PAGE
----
Executive decision

Considering your future can be financially daunting when confronted with the astronomical cost of traditional legal education and training – university tuition fees up to £9,000 per year, Graduate Diploma in Law fees up to £9,400, Legal Practice Course fees ranging from £7,900 to £13,550, and Bar Professional Training Course fees ranging from £11,600 to £16,540.


However, there is an alternative route to a career in law through becoming a chartered legal executive. The journey can be started from GCSEs up, with exemptions for those with A-levels and degrees.

While it takes five or six years to become a fellow of the Chartered Institute of Legal Executives (CILEx), you will be working in a solicitor’s office or similar legal environment, thus allowing you to earn and learn at the same time.

Chartered legal executives are increasingly dubbed the third arm of the law. This is mostly down to changes in the rules governing the whole of the legal profession, which have elevated the status of legal executive lawyers by bringing them more in line with their solicitor and barrister colleagues.

It is now permissible for legal executive lawyers to represent clients in court, to become partners in law firms, and even become judges. Training as a legal executive is, therefore, an attractive proposition, especially for those for whom money is a barrier to gaining the qualifications needed to become a solicitor or barrister.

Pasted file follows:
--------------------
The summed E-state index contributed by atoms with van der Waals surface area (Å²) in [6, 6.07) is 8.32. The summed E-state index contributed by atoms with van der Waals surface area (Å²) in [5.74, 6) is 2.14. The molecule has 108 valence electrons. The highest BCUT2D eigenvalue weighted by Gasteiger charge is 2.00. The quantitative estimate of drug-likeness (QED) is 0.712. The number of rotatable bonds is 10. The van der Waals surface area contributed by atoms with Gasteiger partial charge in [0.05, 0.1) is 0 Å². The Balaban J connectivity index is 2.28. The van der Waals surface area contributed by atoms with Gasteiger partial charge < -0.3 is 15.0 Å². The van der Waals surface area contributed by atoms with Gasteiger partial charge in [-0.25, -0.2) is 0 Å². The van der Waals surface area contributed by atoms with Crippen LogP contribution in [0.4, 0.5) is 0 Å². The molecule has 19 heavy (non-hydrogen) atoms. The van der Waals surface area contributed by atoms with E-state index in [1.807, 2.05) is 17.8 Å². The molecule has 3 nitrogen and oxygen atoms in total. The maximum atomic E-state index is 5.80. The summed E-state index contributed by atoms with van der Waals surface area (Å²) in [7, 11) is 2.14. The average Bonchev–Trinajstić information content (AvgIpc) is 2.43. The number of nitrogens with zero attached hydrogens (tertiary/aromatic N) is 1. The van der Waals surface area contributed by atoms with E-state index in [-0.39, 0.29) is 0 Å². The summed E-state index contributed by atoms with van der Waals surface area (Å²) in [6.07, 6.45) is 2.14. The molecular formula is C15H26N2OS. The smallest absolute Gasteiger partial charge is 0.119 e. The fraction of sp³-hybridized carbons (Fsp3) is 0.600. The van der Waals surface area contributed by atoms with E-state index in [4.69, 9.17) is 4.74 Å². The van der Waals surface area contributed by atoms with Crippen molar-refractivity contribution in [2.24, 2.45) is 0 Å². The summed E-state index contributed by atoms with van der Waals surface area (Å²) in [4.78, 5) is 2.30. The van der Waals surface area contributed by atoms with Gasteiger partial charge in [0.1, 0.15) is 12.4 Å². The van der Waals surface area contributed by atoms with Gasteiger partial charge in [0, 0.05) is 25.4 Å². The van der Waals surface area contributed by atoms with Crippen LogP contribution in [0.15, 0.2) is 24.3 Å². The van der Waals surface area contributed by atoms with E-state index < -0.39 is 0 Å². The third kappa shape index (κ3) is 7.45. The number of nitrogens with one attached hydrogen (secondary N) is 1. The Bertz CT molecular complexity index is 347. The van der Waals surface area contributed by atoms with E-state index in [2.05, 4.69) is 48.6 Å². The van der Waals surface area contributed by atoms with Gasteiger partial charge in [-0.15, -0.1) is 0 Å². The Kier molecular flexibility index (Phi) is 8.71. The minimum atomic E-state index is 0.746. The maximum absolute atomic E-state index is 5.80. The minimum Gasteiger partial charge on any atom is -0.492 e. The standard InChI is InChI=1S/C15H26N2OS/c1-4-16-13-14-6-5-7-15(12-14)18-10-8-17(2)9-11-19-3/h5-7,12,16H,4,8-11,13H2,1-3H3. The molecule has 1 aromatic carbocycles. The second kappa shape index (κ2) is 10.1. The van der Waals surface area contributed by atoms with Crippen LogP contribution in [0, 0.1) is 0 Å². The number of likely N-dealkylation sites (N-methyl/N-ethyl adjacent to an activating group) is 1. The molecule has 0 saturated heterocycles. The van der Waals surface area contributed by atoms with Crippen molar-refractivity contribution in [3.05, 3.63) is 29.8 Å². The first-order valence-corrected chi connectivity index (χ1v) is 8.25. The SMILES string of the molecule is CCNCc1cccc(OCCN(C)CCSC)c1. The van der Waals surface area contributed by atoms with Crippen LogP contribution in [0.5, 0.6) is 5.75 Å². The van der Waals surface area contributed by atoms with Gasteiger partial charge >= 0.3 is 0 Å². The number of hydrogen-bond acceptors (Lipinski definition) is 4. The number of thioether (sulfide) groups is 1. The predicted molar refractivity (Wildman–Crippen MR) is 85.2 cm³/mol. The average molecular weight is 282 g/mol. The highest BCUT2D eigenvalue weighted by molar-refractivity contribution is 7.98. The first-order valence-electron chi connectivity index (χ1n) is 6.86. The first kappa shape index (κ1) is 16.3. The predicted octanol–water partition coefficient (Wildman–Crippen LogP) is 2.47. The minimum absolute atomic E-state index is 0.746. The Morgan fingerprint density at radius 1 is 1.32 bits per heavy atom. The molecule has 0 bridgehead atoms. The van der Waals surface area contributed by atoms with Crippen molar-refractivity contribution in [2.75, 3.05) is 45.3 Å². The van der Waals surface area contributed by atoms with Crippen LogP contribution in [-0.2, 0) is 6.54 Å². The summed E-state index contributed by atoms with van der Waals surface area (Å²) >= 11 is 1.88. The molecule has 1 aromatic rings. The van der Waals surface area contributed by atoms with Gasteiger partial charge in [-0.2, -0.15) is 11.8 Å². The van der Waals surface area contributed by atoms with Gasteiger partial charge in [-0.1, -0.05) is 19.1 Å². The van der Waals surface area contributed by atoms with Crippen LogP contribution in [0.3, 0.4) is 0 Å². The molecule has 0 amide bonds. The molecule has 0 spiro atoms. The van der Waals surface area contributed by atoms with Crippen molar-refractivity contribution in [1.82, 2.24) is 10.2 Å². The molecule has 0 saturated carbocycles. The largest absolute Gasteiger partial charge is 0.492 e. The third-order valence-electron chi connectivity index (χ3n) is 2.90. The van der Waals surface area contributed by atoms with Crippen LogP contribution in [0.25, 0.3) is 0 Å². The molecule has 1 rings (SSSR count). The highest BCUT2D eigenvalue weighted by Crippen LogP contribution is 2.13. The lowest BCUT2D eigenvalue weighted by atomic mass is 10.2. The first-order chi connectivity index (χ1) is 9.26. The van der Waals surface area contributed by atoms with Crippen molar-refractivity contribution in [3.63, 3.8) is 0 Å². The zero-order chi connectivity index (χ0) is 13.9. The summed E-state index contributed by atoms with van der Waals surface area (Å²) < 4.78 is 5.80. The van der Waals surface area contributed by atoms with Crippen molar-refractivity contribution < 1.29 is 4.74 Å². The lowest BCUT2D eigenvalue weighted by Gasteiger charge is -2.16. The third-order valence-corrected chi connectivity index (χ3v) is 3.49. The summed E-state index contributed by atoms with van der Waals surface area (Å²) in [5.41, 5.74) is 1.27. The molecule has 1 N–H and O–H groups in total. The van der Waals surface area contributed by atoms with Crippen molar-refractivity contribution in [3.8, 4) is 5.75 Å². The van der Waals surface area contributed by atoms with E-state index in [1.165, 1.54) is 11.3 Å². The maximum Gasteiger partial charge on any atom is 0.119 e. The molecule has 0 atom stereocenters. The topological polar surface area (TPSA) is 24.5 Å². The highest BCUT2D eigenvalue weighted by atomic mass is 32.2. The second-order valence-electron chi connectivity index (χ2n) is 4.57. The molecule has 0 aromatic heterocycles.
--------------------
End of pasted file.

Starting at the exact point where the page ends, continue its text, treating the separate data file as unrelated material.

While salaries for school-leavers start at between £10,000 and £15,000, a fully qualified legal executive earns on average around £35,000, while experienced legal executives in London can earn up to £90,000.

So what are the different sources available for budding legal executives?


The first and most obvious port of call is your employer. Research completed by CILEx last year found that more than 50 per cent of employers surveyed contributed financially to the costs of their employees’ CILEx studies and more than 70 per cent paid their employees’ membership fees.

Even if an employer is unwilling to offer financial support, it may be prepared to help in other ways, such as: granting study leave; offering coaching and mentoring; and providing work experience elsewhere in the organisation.

Potential benefits that could be pointed out to an employer considering such support include enabling support staff to generate income for the organisation by converting them into fee-earners.

It must be noted that it is actually a benefit for your employer to pay for such training as the course fees are tax deductible and the VAT element is recoverable.

Also, if an employer is going down the apprenticeship route (see box, page 52), then organisations new to apprenticeships are also eligible for a grant of £1,500 per head to support the recruitment of their first 10 apprentices.

The Government

Despite government cuts there are still several initiatives in place that can help those undertaking legal executive study.

The most recent of these is the controversial further education loans (FEL) system being launched in March 2013.

Currently the Government pays half the fees of further education students aged over 24, but from 2013 students will have to take out loans of up to £3,700 to pay the full cost of training.

Critics of the scheme point to the Government’s own research, which found that just one in 10 learners would definitely continue their courses if loans were introduced, and a Department of Business, Innovation and Skills’ impact assessment predicting up to 150,000 could drop out of adult learning altogether.